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# Download Solutions to selected problems from Chapter 2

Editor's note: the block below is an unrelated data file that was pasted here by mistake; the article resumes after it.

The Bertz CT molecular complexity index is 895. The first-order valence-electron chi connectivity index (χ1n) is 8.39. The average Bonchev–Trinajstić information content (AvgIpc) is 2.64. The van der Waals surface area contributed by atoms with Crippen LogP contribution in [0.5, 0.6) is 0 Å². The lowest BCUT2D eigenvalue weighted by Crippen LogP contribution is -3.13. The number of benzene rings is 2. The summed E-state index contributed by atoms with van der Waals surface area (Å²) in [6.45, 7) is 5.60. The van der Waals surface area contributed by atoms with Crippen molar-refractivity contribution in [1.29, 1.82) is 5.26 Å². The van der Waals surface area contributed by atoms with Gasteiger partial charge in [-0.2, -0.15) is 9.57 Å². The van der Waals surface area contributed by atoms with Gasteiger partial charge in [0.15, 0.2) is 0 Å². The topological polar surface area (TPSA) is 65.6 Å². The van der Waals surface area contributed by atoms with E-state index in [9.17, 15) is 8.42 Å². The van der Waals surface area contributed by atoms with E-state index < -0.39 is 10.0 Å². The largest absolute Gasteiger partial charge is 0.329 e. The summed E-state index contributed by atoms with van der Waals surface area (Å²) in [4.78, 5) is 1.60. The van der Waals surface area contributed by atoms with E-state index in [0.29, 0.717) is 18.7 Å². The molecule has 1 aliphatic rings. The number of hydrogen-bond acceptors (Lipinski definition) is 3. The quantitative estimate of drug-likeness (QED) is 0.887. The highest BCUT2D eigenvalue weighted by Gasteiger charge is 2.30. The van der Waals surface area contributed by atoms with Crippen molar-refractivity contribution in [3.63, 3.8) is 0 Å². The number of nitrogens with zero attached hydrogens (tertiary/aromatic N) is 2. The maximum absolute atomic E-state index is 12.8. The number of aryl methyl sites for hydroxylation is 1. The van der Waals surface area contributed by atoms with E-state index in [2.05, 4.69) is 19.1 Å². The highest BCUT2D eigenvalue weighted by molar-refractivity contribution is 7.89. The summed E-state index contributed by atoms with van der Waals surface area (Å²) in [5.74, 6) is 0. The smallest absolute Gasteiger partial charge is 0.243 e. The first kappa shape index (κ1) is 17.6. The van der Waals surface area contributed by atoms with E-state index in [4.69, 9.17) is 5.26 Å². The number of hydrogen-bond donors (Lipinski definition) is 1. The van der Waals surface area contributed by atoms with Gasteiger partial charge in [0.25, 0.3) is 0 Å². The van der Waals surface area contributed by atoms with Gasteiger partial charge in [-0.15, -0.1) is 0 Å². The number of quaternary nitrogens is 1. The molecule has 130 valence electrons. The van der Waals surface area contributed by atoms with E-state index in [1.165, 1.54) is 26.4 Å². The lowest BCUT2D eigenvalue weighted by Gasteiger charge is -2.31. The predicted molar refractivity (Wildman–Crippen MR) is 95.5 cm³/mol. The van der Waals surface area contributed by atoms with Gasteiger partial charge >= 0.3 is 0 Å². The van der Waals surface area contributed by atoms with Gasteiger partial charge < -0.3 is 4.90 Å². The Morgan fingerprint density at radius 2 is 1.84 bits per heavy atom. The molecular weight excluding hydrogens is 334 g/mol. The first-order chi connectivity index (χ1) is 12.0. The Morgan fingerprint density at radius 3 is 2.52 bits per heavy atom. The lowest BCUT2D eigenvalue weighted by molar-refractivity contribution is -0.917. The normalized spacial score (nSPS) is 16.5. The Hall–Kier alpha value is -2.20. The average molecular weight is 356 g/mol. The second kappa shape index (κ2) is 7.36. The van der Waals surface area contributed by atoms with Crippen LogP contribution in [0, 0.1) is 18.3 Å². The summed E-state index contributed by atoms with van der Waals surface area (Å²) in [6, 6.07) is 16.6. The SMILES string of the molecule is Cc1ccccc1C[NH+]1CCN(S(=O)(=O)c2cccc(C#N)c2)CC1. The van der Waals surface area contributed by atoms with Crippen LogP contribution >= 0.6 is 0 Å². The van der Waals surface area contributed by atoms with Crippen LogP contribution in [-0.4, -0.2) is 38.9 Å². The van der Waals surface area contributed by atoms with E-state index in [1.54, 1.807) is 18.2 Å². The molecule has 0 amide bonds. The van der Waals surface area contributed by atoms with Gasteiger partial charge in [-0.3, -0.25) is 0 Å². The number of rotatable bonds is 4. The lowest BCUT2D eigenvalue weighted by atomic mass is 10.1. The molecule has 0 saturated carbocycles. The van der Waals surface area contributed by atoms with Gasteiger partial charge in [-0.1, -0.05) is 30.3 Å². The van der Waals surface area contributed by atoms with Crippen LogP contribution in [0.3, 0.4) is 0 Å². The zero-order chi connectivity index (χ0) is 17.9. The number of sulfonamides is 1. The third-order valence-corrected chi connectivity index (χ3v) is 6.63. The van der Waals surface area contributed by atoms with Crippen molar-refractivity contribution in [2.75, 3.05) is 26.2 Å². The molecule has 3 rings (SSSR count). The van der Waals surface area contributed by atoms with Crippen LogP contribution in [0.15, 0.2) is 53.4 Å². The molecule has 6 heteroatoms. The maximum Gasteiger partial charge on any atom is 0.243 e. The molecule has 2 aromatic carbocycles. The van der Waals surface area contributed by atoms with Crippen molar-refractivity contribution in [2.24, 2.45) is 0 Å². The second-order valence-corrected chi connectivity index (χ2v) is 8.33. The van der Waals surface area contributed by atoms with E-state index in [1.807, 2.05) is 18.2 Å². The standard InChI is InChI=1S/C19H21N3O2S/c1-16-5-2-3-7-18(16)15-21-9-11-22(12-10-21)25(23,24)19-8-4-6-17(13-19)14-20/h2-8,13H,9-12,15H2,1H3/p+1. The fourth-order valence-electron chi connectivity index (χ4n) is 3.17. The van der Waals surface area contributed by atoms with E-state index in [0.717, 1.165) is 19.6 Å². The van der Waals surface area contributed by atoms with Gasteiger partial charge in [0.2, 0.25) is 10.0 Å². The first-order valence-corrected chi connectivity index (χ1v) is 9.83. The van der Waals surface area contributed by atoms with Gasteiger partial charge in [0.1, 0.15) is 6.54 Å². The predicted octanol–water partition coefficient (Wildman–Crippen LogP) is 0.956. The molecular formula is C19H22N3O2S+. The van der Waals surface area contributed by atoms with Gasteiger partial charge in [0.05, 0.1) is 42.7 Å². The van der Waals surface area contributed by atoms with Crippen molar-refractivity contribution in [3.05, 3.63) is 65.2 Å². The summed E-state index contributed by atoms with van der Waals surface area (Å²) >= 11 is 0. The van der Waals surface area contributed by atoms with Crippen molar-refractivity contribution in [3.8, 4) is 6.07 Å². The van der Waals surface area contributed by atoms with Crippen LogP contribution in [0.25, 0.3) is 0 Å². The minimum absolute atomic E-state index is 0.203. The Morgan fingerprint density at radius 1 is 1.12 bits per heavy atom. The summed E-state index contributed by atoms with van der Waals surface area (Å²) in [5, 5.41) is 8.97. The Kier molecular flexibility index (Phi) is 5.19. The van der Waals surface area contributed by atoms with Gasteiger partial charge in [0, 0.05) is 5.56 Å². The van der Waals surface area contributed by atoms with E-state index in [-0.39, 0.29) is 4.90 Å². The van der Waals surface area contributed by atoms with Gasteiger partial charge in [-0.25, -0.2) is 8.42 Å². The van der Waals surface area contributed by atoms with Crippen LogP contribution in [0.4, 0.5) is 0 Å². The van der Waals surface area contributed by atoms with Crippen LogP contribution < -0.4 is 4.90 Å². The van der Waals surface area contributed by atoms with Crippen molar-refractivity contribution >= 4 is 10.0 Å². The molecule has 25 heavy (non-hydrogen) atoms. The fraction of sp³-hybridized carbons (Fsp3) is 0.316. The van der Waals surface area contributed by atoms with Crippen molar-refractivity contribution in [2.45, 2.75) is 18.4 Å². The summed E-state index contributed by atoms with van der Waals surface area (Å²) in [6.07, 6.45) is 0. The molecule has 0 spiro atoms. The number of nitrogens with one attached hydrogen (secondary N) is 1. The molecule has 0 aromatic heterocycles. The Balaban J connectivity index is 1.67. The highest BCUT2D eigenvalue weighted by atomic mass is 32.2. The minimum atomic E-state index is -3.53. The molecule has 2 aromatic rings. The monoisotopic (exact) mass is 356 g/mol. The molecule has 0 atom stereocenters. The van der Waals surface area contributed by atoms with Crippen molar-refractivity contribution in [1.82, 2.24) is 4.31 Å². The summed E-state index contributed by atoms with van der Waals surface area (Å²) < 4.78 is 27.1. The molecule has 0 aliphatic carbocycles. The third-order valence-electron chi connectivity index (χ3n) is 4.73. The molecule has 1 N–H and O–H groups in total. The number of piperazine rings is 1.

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Error Control Coding — week 1: Binary field algebra and linear block codes 1 Solutions to selected problems from Chapter 2 2.9 Denote the equations with the numbers (1) – (4) starting from the top one. Then, summing the equations (3) and (4) (modulo 2) yields (3) + (4) ⇒ X +Y +Y +Z +Z +W +W =X =1 Similarly, summation of the equations (2) and (3) results in (2) + (3) ⇒ X +X +Y +Z +Z +W +W =Y =1 From equation (1) we obtain (recall that in GF (2) subtraction is equivalent to addition) (1) ⇒ W = 1 + X + Y = 1 Finally, equation (4) gives (4) ⇒ Z =1+Y +W =0 Thus, the solution is [X Y W Z] = [1 1 1 0]. 2.10 The polynomial a(x) = x5 + x3 + 1 is irreducible over GF (2) if it is not divisible by any polynomial p(x) over GF (2) of degree 1 ≤ deg(p(x)) ≤ 2 = bdeg(a(x))/2c. Thus, we have to check if there exists a polynomial of the form p(x) = p2 x2 + p1 x + p0 over GF (2), which divides a(x). (a) As a(0) = 1 we can conclude that x − 0 = x is not a factor of a(x). (b) As a(1) = 1 we can conclude that x − 1 = x + 1 is not a factor of a(x). If there exists a polynomial p(x) = p2 x2 + p1 x + p0 which divides a(x), we can conclude from (a) that p0 = 1 and from (b) that p2 = 1. Thus p(x) = x2 + p1 x + 1 and we have to check the two polynomials x2 + 1 and x2 + x + 1. Clearly, as x2 + 1 = (x + 1)2 and with x + 1 not being a factor of a(x), it follows directly that x2 + 1 cannot be a factor of a(x) either. It remains to test x2 + x + 1. After performing a division we see that x2 + x + 1 doesn’t divide a(x) and thus we can finally conclude that a(x) is irreducible. 2.11 a) The proof of if and only if -type of statements involves two proofs. The first part is the proof of the one-sided statement: f ∗ (X) is irreducible over GF (2) if f (X) is irreducible over GF (2). The second part is to prove the other side of the statement: f (X) is irreducible over GF (2) if f ∗ (X) is irreducible over GF (2). Error Control Coding — week 1: Binary field algebra and linear block codes 2 We will prove the first part this statement by assuming the opposite, and then reducing this assumption to a contradiction. To this end, assume that f (X) is irreducible, but its reciprocal f ∗ (X) is not. Then f ∗ (X) = a(X) · b(X), for some polynomials a(X) and b(X) whose degrees are k and m, respectively, k, m > 0. Clearly, k + m = n. Since f (X) is the reciprocal of f ∗ (X), we have that 1 1 1 1 n ∗ k m n ∗ =X f =X a X b . f (X) = X f X X X X This means that f (X) is not irreducible, which is the contradiction to the starting hypothesis. Hence, f ∗ (X) must be irreducible if f (X) is irreducible. Similarly, we prove that if f ∗ (X) is irreducible, then f (X) is also irreducible. This completes the proof. b) Suppose that f (X) is primitive but f ∗ (X) is not. Then there exists a positive integer k < 2n − 1 such that f ∗ (X) divides (X k + 1), i.e., X k + 1 = f ∗ (X) q(X) for some polynomial q(X) of nonzero degree. Taking the reciprocals of both sides of the above equality yields (X k + 1)∗ = f (X)q ∗ (X) Since (X k + 1)∗ = X k (X −k + 1) = X k + 1, we further obtain: X k + 1 = f (X) q ∗ (X) = f (X) X deg(q(X)) q 1 X which implies that f (X) divides (X k + 1) for k < 2n − 1. This contradicts the hypothesis that f (X) is primitive. Hence, we conclude that if f (X) is primitive, f ∗ (X) must also be primitive. Similarly, we can prove that if f ∗ (X) is primitive, then f (X) must also be primitive. Thus, we have proved that f ∗ (X) is primitive if and only if f (X) is primitive. 2.12 Irreducible polynomials of degree 5 over GF (2) are listed below. These polynomials are all primitive. x5 + x2 + 1 x5 + x3 + 1 x5 + x4 + x 3 + x2 + 1 x5 + x4 + x 3 + x + 1 x5 + x4 + x 2 + x + 1 x5 + x3 + x 2 + x + 1 Error Control Coding — week 1: Binary field algebra and linear block codes 3 2.22 According to Theorem 2.22, S is a subspace of Vn over a field F if (i) ∀ u, v ∈ S u + v ∈ S (ii) ∀ a ∈ F a·u∈S The condition (i) is already given, we only need to show that, for F = GF (2), the condition (ii) is already implied by the condition (i). Indeed, for any u ∈ S it follows from (i) that u + u = 0 ∈ S. Then, for any a ∈ GF (2), i.e., a ∈ {0, 1} we have ( 0, for a = 0 a·u= ∈ S. u, for a = 1 Hence, we conclude that S is a subspace. 2.23 Let V denote the set of all polynomials v(x) over GF (2) of degree deg(v(x)) ≤ n−1, and let + and · denote addition and multiplication. The polynomials are given by v(x) = vn−1 xn−1 +vn−2 xn−2 +...+v1 x+v0 , where binary coefficients vi , 0 ≤ i ≤ n − 1 form an n-tuple v = [vn−1 ... v1 v0 ] of length n. Multiplication of a polynomial v(x) with a scalar from GF (2), as well as addition of two polynomials are defined as usually. It is easy to verify that the following statements hold (i) ∀ v(x), u(x) ∈ V v(x) + u(x) = u(x) + v(x) (ii) ∀ a ∈ GF (2), ∀ v(x) ∈ V a · v(x) = avn−1 xn−1 + ... + av1 x + av0 ∈ V (iii) Distributive laws: ∀ a, b ∈ GF (2), ∀ v(x), u(x) ∈ V a(u(x) + v(x)) = au(x) + av(x) (a + b)v(x) = av(x) + bv(x) (iv) Associative law: ∀ a, b ∈ GF (2), ∀ v(x) ∈ V (v) ∀ v(x) ∈ V (a · b) · v(x) = a · (b · v(x)) 1 · v(x) = v(x) ∈ V Equivalent statements hold for vector representation v of the polynomial coefficients. According to Section 2.7, (i)-(v) are necessary and sufficient conditions for a set V to be a vector space over the binary field GF (2). 2.26 Null space of a matrix H is a subset of vectors g such that Hg T = 0, where g is assumed to be a 1 × N row vector. We can verify that the above relation holds for all rows of the matrix G, or, in matrix notation, HGT = 0, that is GH T = 0, holds. Hence, the row space of G is the null space of H, and vice versa.